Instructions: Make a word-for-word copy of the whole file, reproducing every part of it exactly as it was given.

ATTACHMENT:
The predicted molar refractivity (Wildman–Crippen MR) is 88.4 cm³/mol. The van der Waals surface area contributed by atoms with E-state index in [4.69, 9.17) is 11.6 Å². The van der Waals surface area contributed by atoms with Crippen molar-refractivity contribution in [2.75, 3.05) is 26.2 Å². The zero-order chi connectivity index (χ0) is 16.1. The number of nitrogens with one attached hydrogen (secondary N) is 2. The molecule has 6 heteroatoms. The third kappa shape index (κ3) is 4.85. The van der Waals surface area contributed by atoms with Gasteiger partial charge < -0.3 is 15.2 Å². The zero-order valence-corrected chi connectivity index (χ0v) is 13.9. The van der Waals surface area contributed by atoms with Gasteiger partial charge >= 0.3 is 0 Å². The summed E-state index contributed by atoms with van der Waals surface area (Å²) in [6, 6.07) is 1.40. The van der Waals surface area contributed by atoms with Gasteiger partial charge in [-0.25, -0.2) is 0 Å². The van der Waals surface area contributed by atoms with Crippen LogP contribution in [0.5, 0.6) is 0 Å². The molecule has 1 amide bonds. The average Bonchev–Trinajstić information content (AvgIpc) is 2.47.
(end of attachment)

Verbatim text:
The predicted molar refractivity (Wildman–Crippen MR) is 88.4 cm³/mol. The van der Waals surface area contributed by atoms with E-state index in [4.69, 9.17) is 11.6 Å². The van der Waals surface area contributed by atoms with Crippen molar-refractivity contribution in [2.75, 3.05) is 26.2 Å². The zero-order chi connectivity index (χ0) is 16.1. The number of nitrogens with one attached hydrogen (secondary N) is 2. The molecule has 6 heteroatoms. The third kappa shape index (κ3) is 4.85. The van der Waals surface area contributed by atoms with Gasteiger partial charge < -0.3 is 15.2 Å². The zero-order valence-corrected chi connectivity index (χ0v) is 13.9. The van der Waals surface area contributed by atoms with Gasteiger partial charge >= 0.3 is 0 Å². The summed E-state index contributed by atoms with van der Waals surface area (Å²) in [6, 6.07) is 1.40. The van der Waals surface area contributed by atoms with Gasteiger partial charge in [-0.25, -0.2) is 0 Å². The van der Waals surface area contributed by atoms with Crippen LogP contribution in [0.5, 0.6) is 0 Å². The molecule has 1 amide bonds. The average Bonchev–Trinajstić information content (AvgIpc) is 2.47.